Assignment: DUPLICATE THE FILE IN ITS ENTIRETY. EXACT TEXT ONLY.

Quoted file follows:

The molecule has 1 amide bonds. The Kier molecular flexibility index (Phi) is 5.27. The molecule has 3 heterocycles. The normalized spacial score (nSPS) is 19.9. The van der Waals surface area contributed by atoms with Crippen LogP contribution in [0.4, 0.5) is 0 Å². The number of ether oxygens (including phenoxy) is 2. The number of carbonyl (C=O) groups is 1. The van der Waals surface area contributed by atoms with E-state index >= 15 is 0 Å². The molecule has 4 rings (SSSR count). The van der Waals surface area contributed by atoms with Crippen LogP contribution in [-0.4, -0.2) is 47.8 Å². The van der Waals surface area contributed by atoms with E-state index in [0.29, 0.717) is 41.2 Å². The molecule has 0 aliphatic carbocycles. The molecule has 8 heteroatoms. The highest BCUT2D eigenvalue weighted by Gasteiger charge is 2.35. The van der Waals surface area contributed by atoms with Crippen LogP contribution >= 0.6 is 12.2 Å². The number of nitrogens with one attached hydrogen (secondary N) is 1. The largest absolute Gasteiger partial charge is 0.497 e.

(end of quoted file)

The molecule has 1 amide bonds. The Kier molecular flexibility index (Phi) is 5.27. The molecule has 3 heterocycles. The normalized spacial score (nSPS) is 19.9. The van der Waals surface area contributed by atoms with Crippen LogP contribution in [0.4, 0.5) is 0 Å². The number of ether oxygens (including phenoxy) is 2. The number of carbonyl (C=O) groups is 1. The van der Waals surface area contributed by atoms with E-state index >= 15 is 0 Å². The molecule has 4 rings (SSSR count). The van der Waals surface area contributed by atoms with Crippen LogP contribution in [-0.4, -0.2) is 47.8 Å². The van der Waals surface area contributed by atoms with E-state index in [0.29, 0.717) is 41.2 Å². The molecule has 0 aliphatic carbocycles. The molecule has 8 heteroatoms. The highest BCUT2D eigenvalue weighted by Gasteiger charge is 2.35. The van der Waals surface area contributed by atoms with Crippen LogP contribution >= 0.6 is 12.2 Å². The number of nitrogens with one attached hydrogen (secondary N) is 1. The largest absolute Gasteiger partial charge is 0.497 e.